Fact Sheet
Map: Paid Leave and Paid Sick Days Laws Are Helping More Than 46 Million People Better Care and Provide for Their Families

August 2019
Paid Leave
LAST UPDATED: August 2019

Advocates and people across the country have won new laws that enable tens of millions of working people to take time away from their jobs to recover from and seek care for illnesses, and to care for new children and aging or ill loved ones.

Ten states, the District of Columbia and 22 other jurisdictions have or will soon have paid sick days laws in effect, and eight states and the District of Columbia have enacted paid family and medical leave laws. In total, more than 46 million people in the private sector workforce are legally protected by either paid leave or paid sick days laws, or both:

  • More than 46 million workers are covered by paid sick days laws;
  • 36 million workers are covered by paid family leave laws; and
  • Almost 31 million workers are covered by both.

Use the map and interactive chart below to explore how many private sector workers are covered by paid family and medical leave or paid sick days laws in each state and locality that has passed these important protections.

Despite tremendous progress in recent years, nearly 78 million private sector workers still lack the economic protections provided by laws guaranteeing sick days or paid family and medical leave.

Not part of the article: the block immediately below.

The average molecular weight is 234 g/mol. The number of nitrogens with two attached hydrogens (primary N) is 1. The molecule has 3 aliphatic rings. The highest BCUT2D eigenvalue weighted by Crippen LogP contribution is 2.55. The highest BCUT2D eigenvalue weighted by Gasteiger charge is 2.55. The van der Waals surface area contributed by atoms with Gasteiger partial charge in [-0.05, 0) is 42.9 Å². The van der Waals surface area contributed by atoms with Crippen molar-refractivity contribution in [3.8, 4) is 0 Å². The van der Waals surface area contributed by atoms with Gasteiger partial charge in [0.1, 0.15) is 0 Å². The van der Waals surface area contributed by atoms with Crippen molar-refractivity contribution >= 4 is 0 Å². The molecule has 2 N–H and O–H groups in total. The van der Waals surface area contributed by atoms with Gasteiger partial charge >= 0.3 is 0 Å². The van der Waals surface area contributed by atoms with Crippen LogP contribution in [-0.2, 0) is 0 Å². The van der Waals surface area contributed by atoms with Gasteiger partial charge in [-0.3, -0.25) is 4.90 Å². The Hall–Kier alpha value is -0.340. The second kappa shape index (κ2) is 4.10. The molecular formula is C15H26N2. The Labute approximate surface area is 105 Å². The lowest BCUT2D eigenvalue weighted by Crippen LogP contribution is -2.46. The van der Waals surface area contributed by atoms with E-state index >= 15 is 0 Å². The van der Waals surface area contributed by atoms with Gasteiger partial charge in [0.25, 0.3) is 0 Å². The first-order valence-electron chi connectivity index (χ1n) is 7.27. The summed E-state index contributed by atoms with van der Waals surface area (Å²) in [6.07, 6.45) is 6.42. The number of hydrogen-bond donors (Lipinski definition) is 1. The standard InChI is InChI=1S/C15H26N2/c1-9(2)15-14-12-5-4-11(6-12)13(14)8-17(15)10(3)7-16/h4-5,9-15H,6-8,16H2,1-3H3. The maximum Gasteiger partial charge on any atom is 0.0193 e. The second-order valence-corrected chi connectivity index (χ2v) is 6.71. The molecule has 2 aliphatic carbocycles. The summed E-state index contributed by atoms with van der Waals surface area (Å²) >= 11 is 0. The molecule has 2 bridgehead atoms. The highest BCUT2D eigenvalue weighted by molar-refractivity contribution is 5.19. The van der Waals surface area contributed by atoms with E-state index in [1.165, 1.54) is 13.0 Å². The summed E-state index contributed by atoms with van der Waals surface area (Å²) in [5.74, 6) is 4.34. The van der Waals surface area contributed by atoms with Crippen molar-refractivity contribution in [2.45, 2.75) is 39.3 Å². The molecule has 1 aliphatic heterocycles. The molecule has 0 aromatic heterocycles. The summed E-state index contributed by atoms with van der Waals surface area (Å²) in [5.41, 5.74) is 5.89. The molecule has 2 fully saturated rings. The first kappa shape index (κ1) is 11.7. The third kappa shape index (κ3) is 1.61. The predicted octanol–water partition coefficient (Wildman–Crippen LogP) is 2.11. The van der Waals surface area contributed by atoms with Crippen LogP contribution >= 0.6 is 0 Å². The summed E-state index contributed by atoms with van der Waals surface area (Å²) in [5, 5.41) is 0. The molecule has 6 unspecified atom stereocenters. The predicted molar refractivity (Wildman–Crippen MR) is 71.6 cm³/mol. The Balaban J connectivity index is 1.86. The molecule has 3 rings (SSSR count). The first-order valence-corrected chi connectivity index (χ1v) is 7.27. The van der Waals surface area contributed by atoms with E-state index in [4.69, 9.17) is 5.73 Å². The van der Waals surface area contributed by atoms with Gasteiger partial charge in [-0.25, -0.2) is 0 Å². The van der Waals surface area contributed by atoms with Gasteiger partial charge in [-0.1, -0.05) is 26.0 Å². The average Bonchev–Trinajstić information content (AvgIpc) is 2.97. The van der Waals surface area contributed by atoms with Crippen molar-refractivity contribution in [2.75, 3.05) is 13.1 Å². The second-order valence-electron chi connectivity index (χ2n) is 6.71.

Except where noted below, National Partnership estimates of the number of private sector workers covered by paid sick days and paid leave laws are calculated using U.S. Census Bureau. (2018). American Community Survey 1-Year Estimates 2017, Geographies: United States, Table DP03: Selected Economic Characteristics.

  • Five-year estimates are used for Emeryville, Calif., due to small population size.
  • Connecticut’s paid sick day law covers workers employed in one of the 68 enumerated service occupations estimated by U.S. Bureau of Labor Statistics. (2018, March 31). May 2017 State Occupational Employment and Wage Estimates: Connecticut.


The following laws are not yet fully in effect:

  • Paid sick days: San Antonio’s law takes effect in December 2019 and Duluth’s law takes effect in 2020. The implementation date of Pittsburgh’s law, which was delayed by legal proceedings, had not been announced as of July 2019.
  • Paid family and medical leave: Programs in the District of Columbia and Washington state are expected to be in place in 2020, Massachusetts’ program in 2021, Connecticut’s program in 2022 and Oregon’s program in 2023.

* The following law is not included in estimates of total covered workers because pending litigation has halted its implementation: Austin’s ordinance was enjoined by the Texas Third Court of Appeals on August 17, 2018, pending an appeals court review.